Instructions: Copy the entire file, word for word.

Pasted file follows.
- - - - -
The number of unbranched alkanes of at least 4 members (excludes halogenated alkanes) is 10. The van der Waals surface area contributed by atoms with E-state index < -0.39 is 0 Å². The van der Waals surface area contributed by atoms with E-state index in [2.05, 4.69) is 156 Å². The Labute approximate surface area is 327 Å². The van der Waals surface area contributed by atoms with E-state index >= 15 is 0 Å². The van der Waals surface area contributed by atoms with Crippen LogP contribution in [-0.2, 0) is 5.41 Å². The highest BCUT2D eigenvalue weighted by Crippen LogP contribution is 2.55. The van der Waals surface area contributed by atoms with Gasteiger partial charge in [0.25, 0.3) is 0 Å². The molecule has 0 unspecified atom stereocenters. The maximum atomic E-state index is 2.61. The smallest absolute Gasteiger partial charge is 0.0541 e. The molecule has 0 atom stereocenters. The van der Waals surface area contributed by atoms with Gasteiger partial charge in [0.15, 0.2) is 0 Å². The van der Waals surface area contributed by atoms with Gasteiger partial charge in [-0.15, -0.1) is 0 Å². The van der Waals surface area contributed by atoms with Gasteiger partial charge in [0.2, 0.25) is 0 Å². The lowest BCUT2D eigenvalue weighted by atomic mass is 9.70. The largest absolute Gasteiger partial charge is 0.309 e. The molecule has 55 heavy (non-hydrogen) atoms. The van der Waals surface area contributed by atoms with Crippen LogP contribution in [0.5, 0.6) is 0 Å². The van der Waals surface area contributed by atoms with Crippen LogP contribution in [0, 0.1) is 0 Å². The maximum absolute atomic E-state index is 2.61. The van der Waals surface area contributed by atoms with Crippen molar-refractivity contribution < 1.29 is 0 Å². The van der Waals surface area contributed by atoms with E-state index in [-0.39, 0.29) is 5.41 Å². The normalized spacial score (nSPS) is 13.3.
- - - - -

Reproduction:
The number of unbranched alkanes of at least 4 members (excludes halogenated alkanes) is 10. The van der Waals surface area contributed by atoms with E-state index < -0.39 is 0 Å². The van der Waals surface area contributed by atoms with E-state index in [2.05, 4.69) is 156 Å². The Labute approximate surface area is 327 Å². The van der Waals surface area contributed by atoms with E-state index >= 15 is 0 Å². The van der Waals surface area contributed by atoms with Crippen LogP contribution in [-0.2, 0) is 5.41 Å². The highest BCUT2D eigenvalue weighted by Crippen LogP contribution is 2.55. The van der Waals surface area contributed by atoms with Gasteiger partial charge in [0.25, 0.3) is 0 Å². The molecule has 0 unspecified atom stereocenters. The maximum atomic E-state index is 2.61. The smallest absolute Gasteiger partial charge is 0.0541 e. The molecule has 0 atom stereocenters. The van der Waals surface area contributed by atoms with Gasteiger partial charge in [0.15, 0.2) is 0 Å². The van der Waals surface area contributed by atoms with Gasteiger partial charge in [-0.15, -0.1) is 0 Å². The van der Waals surface area contributed by atoms with Gasteiger partial charge in [0.2, 0.25) is 0 Å². The lowest BCUT2D eigenvalue weighted by atomic mass is 9.70. The largest absolute Gasteiger partial charge is 0.309 e. The molecule has 55 heavy (non-hydrogen) atoms. The van der Waals surface area contributed by atoms with Crippen LogP contribution in [0.5, 0.6) is 0 Å². The van der Waals surface area contributed by atoms with Crippen LogP contribution in [0, 0.1) is 0 Å². The maximum absolute atomic E-state index is 2.61. The van der Waals surface area contributed by atoms with Crippen molar-refractivity contribution < 1.29 is 0 Å². The van der Waals surface area contributed by atoms with E-state index in [-0.39, 0.29) is 5.41 Å². The normalized spacial score (nSPS) is 13.3.